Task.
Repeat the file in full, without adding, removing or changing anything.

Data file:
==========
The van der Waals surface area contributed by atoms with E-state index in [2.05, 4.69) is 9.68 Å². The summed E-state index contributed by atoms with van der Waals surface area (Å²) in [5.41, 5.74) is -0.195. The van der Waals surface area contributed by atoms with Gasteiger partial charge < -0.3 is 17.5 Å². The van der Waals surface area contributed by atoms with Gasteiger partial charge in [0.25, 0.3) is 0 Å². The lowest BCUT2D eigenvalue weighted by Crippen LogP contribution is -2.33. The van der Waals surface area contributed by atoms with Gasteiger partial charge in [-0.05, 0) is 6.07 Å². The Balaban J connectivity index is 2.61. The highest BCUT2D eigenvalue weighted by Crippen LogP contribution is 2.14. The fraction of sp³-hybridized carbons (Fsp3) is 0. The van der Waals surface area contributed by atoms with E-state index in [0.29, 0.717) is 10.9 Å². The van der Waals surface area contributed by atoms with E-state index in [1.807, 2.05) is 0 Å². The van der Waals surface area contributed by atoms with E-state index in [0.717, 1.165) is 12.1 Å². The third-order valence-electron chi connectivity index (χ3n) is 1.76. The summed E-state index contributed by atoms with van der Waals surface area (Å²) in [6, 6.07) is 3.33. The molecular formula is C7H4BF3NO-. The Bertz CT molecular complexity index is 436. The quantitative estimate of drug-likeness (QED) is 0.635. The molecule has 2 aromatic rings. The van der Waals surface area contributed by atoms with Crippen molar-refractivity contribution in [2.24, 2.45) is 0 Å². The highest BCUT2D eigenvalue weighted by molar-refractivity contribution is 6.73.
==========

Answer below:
The van der Waals surface area contributed by atoms with E-state index in [2.05, 4.69) is 9.68 Å². The summed E-state index contributed by atoms with van der Waals surface area (Å²) in [5.41, 5.74) is -0.195. The van der Waals surface area contributed by atoms with Gasteiger partial charge < -0.3 is 17.5 Å². The van der Waals surface area contributed by atoms with Gasteiger partial charge in [0.25, 0.3) is 0 Å². The lowest BCUT2D eigenvalue weighted by Crippen LogP contribution is -2.33. The van der Waals surface area contributed by atoms with Gasteiger partial charge in [-0.05, 0) is 6.07 Å². The Balaban J connectivity index is 2.61. The highest BCUT2D eigenvalue weighted by Crippen LogP contribution is 2.14. The fraction of sp³-hybridized carbons (Fsp3) is 0. The van der Waals surface area contributed by atoms with E-state index in [0.29, 0.717) is 10.9 Å². The van der Waals surface area contributed by atoms with E-state index in [1.807, 2.05) is 0 Å². The van der Waals surface area contributed by atoms with E-state index in [0.717, 1.165) is 12.1 Å². The third-order valence-electron chi connectivity index (χ3n) is 1.76. The summed E-state index contributed by atoms with van der Waals surface area (Å²) in [6, 6.07) is 3.33. The molecular formula is C7H4BF3NO-. The Bertz CT molecular complexity index is 436. The quantitative estimate of drug-likeness (QED) is 0.635. The molecule has 2 aromatic rings. The van der Waals surface area contributed by atoms with Crippen molar-refractivity contribution in [2.24, 2.45) is 0 Å². The highest BCUT2D eigenvalue weighted by molar-refractivity contribution is 6.73.